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View Diary: Threats to "Religious Liberty" That Aren't ... Are They? (43 comments)

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  •  The short version for me (17+ / 0-)

    Is that I don't have the right to practice my religion AT anyone else and nobody has the right to practice their religion at me.

    Because, under the Establishment Clause, all religions are accorded equal validity, the public sphere has to be neutral with respect to their views. This means, in practice, that the public sphere my permit activities which a specific religion prohibits.

    I do think you're on to something when you note that an employer normally doesn't get to weigh in on how their employees spend their paychecks and, since health care coverage is part of the employment compensation package, there should be no valid reason not to include such contraception coverage in employee health benefits.

    •  Thanks for the short version! :-) nt (6+ / 0-)
      Recommended by:
      sfbob, annan, radarlady, Buckeye54, Cedwyn, Munchkn
    •  My short version, which I came up with while (8+ / 0-)

      writing this, is that I'm free to obey my religion's laws and rules, not to enforce them.

    •  Yes. The Establishment Clause. (1+ / 0-)
      Recommended by:
      Calamity Jean

      The diary is an excellent discussion of the logical limits of the Free Exercise Clause of the First Amendment on an individual's right to religious exemption from general laws.  It seems to me that the answer becomes clearer when you consider that exempting an individual from a general law based on their religious opposition to that law can be an official endorsement of that individual's religious view - prohibited by the Establishment Clause.

      Imagine a general law with a clause that said "Worshippers of Woba need not obey this law."  That clause would be clearly unconstitutional, right? It would give Wobans special exemptions not available to the general public.  Now we non-Wobans are indirectly paying for their employees' contraception.

      A right answer to the wrong question is a wrong answer.

      by legalarray on Tue Feb 11, 2014 at 12:08:22 PM PST

      [ Parent ]

    •  Paying for religion (0+ / 0-)

      To me it has more to do with what I (as a taxpayer) has to pay for.  I shouldn't have to pay taxes to build or run someone's church ( we do that, but that's another story)?  I shouldn't have to pay for a cross to be built in the public square.  You get the idea.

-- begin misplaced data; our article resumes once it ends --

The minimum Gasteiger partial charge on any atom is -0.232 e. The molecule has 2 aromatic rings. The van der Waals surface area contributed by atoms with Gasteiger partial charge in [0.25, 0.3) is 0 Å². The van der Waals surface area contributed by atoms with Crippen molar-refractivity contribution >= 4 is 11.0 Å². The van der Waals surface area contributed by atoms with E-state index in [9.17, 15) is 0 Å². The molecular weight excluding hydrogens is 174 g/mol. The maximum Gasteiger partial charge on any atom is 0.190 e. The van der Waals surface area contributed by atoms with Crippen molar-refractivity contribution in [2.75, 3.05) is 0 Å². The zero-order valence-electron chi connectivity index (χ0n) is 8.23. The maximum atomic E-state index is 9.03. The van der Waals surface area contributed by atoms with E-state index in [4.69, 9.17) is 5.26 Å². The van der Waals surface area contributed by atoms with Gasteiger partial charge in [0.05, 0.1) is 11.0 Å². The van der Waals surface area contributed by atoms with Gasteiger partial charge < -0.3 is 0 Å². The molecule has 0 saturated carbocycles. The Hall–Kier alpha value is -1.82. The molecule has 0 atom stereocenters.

A person with very strong religious beliefs against contraception should not be compelled, through their tax dollars, to pay for someone's contraception (although they may still have to pay for a military to kill people, even if their religion forbids that).   So, as the argument goes, as a business owner I should not be compelled to provide (pay for) an insurance plan that covers contraception for my employees if that plan violates my religious beliefs.

      There is a problem with this reasoning, however.  NO employer pays for an insurance plan for his or her employees.  To pay for an insurance plan, an employer must first hold revenues back from wages and other compensation to provide it to an employee.  Make no mistake about it - if you have an insurance plan through your employer, you pay for it.  All of it, regardless of how much your employer pays of the premium.  The employer pays his portion with money he didn't pay you in salary or wages.

      Because of this fact, an employer should have NOTHING to say about the morality of what the insurance plan covers.  It is the employee who pays for  the coverage.  

      •  I think it's also important to point out... (0+ / 0-)
        NO employer pays for an insurance plan for his or her employees.  To pay for an insurance plan, an employer must first hold revenues back from wages and other compensation to provide it to an employee.  Make no mistake about it - if you have an insurance plan through your employer, you pay for it.  All of it, regardless of how much your employer pays of the premium.  The employer pays his portion with money he didn't pay you in salary or wages.
        ...that a "religious" employer could simply choose to look at it this way, and thereby absolve himself in his own mind of any violation of or affrontery to his own religious beliefs. I'm against contraception, but I'm not using it, not providing it and not paying for it; I am simply providing compensation to my employees for their labor, which my religion does not prohibit.

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